https://youtu.be/ePg1tbia9Bg

Joan Beal investigates this in her paper “You’re not from New York City, you’re from Rotherham.” Here, she suggests that the Arctic Monkeys use regional and local features, typical to the area they developed in. This could be seen as a way of the band indexing identity which means they confirm where they are from through their language use.[1] 

 

References

 

[1] Kasprzak, E., (2012). Yeah but no but: Is the Bristol accent gert lush?. BBC [online] (Last updated 07.04 AM on 29th March 2012) Available at: http://www.bbc.co.uk/news/uk-england-bristol-17523102 [Accessed on 23.05.2012]

[2] Savill, R., (2010). British regional accents ‘still thriving’. Telegraph [online] (Last updated 11. 45 AM on 3rd January 2010) Available at: http://www.telegraph.co.uk/news/newstopics/howaboutthat/6927109/British-regional-accents-still-thriving.html [Accessed on 23.05.2012]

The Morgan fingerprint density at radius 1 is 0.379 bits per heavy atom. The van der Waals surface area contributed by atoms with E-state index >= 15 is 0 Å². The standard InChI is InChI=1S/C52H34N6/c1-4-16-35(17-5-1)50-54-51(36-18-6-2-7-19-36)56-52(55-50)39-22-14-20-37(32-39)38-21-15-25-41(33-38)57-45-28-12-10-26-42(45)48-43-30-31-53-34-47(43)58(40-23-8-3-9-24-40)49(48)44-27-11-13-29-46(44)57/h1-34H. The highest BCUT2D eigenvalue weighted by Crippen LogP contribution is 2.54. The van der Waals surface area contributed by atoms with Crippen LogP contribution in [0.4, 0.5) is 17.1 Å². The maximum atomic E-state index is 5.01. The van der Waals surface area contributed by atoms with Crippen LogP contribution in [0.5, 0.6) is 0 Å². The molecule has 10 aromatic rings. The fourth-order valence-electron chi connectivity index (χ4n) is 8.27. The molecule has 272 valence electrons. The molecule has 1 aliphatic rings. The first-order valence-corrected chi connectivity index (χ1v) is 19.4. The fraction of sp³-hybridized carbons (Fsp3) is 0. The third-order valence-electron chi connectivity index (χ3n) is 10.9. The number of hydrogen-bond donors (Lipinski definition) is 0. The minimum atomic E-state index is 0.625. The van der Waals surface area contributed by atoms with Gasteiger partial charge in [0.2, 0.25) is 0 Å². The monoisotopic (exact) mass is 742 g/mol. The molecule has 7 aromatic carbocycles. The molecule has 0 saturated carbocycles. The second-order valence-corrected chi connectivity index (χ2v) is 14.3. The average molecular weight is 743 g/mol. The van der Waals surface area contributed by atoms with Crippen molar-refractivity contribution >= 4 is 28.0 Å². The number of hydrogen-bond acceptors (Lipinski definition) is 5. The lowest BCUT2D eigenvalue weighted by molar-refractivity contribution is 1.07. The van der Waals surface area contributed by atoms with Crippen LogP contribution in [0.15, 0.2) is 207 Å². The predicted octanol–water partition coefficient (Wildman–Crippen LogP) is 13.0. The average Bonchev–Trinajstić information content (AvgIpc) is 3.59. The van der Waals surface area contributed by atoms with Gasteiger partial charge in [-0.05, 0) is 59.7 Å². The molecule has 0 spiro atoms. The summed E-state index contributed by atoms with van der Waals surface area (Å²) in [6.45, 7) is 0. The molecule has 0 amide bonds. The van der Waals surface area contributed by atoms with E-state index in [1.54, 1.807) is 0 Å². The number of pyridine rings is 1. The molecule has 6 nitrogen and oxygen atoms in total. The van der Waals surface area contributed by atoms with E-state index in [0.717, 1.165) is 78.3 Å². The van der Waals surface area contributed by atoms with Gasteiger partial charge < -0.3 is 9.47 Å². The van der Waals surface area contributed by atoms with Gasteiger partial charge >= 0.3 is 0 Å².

[3] What is Britain’s Funniest Accent? Sky News [online] (Last updated 6.53 AM on 21st August 2006) Available at: http://news.sky.com/home/article/13538589 [Accessed 23.05.2012]

[4] Beal, J., (2009). ‘You’re not from New York City, you’re from Rotherham’: Dialect and Identity in UK ‘Indie’ Music. Journal of English Linguistics. London: Sage Publications. Available at: http://eng.sagepub.com/content/37/3/223.full.pdf [Accessed 20.05.2012].